Adrian fraser
Adrian Fraser, a featured speaker at the event.

He advocated for reparation and encouraged the audience to call for Balliceaux to become a national park or a national museum. Fraser spoke about the way history was taught in schools up to 10 years ago, including the erroneous narrative that indigenous Vincentians were cannibals.

The Vincentian historian also called for the distribution of national awards annually to recognise outstanding Vincentians while they are alive. He complimented the Young Democrats for giving the youth hero awards to young people in March.

“The National Heroes Day, from the very beginning, I had some concerns about it. Not many people could meet the criteria for being a national hero besides they have to be dead …” Fraser said.

“It is my view, however, that it should have been part of a package that included a system of national honours. What do you do with people in all walks of life who make valuable contributions to the development of the country and who ought to be recognised when they are alive?”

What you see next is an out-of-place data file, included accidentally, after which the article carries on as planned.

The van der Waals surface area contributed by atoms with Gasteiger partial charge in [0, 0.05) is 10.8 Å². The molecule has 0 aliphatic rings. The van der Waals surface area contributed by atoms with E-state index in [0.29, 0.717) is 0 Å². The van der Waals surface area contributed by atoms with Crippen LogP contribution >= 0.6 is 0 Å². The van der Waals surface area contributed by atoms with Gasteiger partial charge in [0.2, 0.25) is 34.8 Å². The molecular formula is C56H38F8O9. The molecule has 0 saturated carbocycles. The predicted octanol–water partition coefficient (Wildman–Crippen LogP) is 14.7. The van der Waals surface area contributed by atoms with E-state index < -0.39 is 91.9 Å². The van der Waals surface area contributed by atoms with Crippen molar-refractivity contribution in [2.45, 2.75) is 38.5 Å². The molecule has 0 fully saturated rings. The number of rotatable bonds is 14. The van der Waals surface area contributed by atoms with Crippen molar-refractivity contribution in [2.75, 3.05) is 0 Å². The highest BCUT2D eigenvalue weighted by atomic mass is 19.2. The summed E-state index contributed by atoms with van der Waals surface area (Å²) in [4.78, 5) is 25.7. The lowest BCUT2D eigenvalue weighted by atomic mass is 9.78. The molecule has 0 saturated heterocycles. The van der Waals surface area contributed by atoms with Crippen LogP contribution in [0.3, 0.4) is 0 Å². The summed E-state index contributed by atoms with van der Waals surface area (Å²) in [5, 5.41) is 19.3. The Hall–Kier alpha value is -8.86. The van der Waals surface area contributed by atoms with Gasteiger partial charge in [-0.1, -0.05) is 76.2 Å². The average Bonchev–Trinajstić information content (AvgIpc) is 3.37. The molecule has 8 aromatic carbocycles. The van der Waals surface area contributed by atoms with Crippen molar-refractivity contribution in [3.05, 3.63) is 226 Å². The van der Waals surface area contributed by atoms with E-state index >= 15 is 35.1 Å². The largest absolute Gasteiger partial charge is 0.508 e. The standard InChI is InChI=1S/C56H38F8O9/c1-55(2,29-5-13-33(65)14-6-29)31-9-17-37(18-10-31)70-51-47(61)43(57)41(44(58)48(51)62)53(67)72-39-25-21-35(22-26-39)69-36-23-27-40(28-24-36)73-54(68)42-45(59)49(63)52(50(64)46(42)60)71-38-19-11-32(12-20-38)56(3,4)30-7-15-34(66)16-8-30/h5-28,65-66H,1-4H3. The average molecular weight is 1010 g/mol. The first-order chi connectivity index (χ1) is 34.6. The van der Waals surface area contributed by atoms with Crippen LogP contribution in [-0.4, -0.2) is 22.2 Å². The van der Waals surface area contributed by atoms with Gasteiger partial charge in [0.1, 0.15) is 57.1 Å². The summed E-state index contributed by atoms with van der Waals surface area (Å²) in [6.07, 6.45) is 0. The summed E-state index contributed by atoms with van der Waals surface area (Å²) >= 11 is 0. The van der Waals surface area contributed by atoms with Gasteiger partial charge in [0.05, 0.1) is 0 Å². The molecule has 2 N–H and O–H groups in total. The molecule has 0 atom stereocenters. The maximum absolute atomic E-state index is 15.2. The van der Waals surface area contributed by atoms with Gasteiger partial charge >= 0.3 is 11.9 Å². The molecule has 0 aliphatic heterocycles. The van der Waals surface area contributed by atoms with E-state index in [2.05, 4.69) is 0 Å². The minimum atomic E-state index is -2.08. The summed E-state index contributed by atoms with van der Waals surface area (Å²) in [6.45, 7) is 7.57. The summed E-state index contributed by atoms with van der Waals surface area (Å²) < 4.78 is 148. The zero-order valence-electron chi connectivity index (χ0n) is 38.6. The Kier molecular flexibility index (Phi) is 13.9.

Therese presenting to Dexroy
Assistant Treasurer of the NDP Young Democrats, Therese Ollivierre, right, presents the award to Paralympian Dexroy Creese.

And, Vakeesha John, president of the NDP Young Democrats, who chaired the programme, encouraged leaders of SVG to pay attention to the youth.

John incorporated into her comments three experiences she said she had while making final preparations for the event: she forgot the trophies while on her way to the ceremony, reversed into a wall and was caught in a traffic jam.

“What I’ve come to realise is that our youth are our trophies, our gems, and we cannot and should not leave our youth behind. Secondly, if we keep going back instead of moving forward, ustilising the skills and talents of our youth, we will crash as a nation.

“And, finally, if we do not give our youth the recognition and focus they deserve, we will be stuck as a country with high crime rates, poverty and an unhealthy nation,” John said.